The judge is considering new information on the 11-month-old, who was born with a rare genetic disorder called mitochondrial DNA depletion syndrome.
Chris Gard and Connie Yates are now battling in the High Court to take their 11-month-old boy - who suffers from a rare genetic condition and has brain damage - to the U.S. for experimental treatment.
Charlie's father, Chris Gard, yelled "Evil!" at Gollop as his mother, Connie Yates, began to cry.
Dr Hirano examined Charlie on Monday and Tuesday. Judge Francis said that results from one scan were not available.
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The pre-hearing Friday was the latest step in his parents' long legal battle to give Charlie, who suffers from mitochondrial depletion syndrome and can not breathe unaided, an experimental treatment.
Previous courts, including the European Court of Human Rights, have sided with Great Ormond Street Hospital, where Charlie is being treated.
Specialists at Great Ormond Street Hospital caring for Charlie say the therapy will not help and that life support treatment should stop.
Charlie's parents have, however, received support from Pope Francis, U.S. President Donald Trump and some members of the U.S. Congress.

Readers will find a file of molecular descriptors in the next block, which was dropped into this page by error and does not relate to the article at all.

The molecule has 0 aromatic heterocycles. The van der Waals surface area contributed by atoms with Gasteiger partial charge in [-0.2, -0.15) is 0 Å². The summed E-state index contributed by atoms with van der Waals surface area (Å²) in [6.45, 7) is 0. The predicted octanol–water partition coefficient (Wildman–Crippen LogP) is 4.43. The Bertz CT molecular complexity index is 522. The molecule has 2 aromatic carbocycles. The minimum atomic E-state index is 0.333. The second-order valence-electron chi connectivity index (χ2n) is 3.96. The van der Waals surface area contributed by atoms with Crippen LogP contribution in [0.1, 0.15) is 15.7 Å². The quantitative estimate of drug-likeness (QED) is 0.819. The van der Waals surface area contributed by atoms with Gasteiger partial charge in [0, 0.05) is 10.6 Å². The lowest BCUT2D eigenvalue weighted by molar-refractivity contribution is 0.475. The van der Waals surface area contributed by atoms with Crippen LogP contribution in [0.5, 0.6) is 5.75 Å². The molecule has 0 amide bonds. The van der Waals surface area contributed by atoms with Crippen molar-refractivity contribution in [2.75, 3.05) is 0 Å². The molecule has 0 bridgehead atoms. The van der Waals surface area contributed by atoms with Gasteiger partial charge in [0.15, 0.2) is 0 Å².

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Charlie Gard has made headlines over the past few months as United Kingdom courts denied his parents the right to transfer him to other hospitals for treatment.
Last week, Mr Justice Francis suggested that the American specialist - Michio Hirano, a professor of neurology at Columbia University Medical Centre in NY - should travel to London to meet Great Ormond Street doctors and other clinicians.
A USA doctor who has offered to treat terminally ill Charlie has attended a meeting at Great Ormond Street Hospital to decide whether he should travel to America for therapy.
The judge who is overseeing Charlie's case says there are "lots and lots" of other sick youngsters at the hospital.
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Typically, tens of thousands of Muslims from Jerusalem, the West Bank and Israel converge on the shrine for Friday prayers. Muslim leaders have urged worshippers to pray in the streets Friday rather than walk through metal detectors.